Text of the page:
Document Type



School of Nursing and Midwifery, Pakistan; Anaesthesia


Objective: This study aimed to explore and identify the nurses’ and physicians’ views about Advance Directives and identified their perspectives on its importance, in the context of Pakistan.
Methodology: Using a purposive sample, six physicians and seven nurses from two tertiary care hospitals in Karachi participated in the study. Data was collected using semi structured interviews that were transcribed verbatim. The interviews were coded and categorized manually. Analysis of the data drew four categories: roles of physicians and nurses in the End of life care, challenges they faced while taking end of life care decisions; their perspectives about Advance Directives, and the scope of acceptability of Advance Directives in the context of a Pakistani society.
Results: This study revealed that patients’ families and physicians usually take decisions for patients’ End of Life care. Although majority of participants acknowledged the usefulness of Advance Directives, they explicated several issues that may be encountered in implementing it. The issues included non-disclosure of diagnosis to the patient in Pakistani culture, the tedious legalization process involved, and the potential problem of forged documents.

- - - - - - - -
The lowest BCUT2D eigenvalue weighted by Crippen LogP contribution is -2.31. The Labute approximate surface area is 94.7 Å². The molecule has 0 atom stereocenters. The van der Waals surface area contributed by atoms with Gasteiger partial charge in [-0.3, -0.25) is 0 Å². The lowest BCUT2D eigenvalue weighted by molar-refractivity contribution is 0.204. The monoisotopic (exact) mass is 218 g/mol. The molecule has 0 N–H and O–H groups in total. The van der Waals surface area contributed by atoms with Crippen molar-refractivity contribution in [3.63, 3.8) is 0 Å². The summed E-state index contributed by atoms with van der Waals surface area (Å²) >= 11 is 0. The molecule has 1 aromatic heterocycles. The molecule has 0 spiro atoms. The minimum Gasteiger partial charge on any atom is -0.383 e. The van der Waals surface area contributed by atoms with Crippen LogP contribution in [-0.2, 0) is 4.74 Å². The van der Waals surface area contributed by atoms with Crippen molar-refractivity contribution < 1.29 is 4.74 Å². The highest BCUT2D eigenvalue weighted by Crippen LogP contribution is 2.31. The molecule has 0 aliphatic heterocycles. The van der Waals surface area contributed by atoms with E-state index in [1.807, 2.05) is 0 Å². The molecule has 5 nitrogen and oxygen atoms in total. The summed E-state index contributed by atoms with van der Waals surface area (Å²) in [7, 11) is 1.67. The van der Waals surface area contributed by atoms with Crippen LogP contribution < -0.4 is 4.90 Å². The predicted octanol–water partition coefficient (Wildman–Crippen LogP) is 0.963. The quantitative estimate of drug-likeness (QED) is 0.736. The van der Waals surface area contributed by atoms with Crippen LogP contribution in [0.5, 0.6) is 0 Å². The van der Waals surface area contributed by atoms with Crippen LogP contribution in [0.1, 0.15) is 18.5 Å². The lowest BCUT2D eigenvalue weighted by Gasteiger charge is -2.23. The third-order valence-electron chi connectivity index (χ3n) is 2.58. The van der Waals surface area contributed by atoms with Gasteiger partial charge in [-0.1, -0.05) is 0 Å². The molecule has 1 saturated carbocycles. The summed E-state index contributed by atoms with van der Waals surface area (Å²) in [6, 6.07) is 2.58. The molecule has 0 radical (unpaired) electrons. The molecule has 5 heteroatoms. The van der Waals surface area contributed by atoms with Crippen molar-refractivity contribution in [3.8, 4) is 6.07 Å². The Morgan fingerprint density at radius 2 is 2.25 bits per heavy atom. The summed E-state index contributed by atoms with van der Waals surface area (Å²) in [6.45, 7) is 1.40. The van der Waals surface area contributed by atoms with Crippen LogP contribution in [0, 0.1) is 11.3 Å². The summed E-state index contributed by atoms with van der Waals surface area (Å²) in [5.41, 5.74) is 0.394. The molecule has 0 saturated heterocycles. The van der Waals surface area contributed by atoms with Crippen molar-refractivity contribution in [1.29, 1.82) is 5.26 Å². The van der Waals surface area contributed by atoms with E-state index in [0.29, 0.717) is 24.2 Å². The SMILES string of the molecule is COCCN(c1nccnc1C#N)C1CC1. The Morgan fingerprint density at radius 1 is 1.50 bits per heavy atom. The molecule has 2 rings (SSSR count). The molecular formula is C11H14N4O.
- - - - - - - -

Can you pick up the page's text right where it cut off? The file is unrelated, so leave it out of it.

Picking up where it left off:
Conclusion: Participants recommended establishment of Palliative Care services before execution of Advance Directives. This study indicated viability of Advance Directives; however, a wider exploration would be required in terms of study population. Reforms to support this concept would be required in systems, structure, legal policy, and training of Health care professionals. Besides these transformations, promotion of public education about the advantages of Advance Directives could enhance their acceptability among the general population.

Publication (Name of Journal)

Journal of Shifa Tameer-e-Millat University

Creative Commons License

Creative Commons Attribution-NonCommercial-ShareAlike 4.0 International License
This work is licensed under a Creative Commons Attribution-NonCommercial-Share Alike 4.0 International License.